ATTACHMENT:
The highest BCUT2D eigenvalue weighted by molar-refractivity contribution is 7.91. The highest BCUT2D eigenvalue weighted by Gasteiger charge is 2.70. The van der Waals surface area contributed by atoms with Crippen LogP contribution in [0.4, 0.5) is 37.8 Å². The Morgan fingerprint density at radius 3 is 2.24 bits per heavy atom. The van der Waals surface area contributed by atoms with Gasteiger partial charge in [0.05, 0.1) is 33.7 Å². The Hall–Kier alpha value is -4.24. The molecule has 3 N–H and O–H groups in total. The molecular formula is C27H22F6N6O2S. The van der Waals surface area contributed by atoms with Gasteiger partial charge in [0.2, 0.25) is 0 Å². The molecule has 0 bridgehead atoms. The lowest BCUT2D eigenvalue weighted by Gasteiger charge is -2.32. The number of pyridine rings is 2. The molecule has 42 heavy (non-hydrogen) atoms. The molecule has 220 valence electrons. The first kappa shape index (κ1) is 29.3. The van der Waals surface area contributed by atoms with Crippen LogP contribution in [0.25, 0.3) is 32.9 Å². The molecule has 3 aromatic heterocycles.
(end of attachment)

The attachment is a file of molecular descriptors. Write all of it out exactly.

The highest BCUT2D eigenvalue weighted by molar-refractivity contribution is 7.91. The highest BCUT2D eigenvalue weighted by Gasteiger charge is 2.70. The van der Waals surface area contributed by atoms with Crippen LogP contribution in [0.4, 0.5) is 37.8 Å². The Morgan fingerprint density at radius 3 is 2.24 bits per heavy atom. The van der Waals surface area contributed by atoms with Gasteiger partial charge in [0.05, 0.1) is 33.7 Å². The Hall–Kier alpha value is -4.24. The molecule has 3 N–H and O–H groups in total. The molecular formula is C27H22F6N6O2S. The van der Waals surface area contributed by atoms with Gasteiger partial charge in [0.2, 0.25) is 0 Å². The molecule has 0 bridgehead atoms. The lowest BCUT2D eigenvalue weighted by Gasteiger charge is -2.32. The number of pyridine rings is 2. The molecule has 42 heavy (non-hydrogen) atoms. The molecule has 220 valence electrons. The first kappa shape index (κ1) is 29.3. The van der Waals surface area contributed by atoms with Crippen LogP contribution in [0.25, 0.3) is 32.9 Å². The molecule has 3 aromatic heterocycles.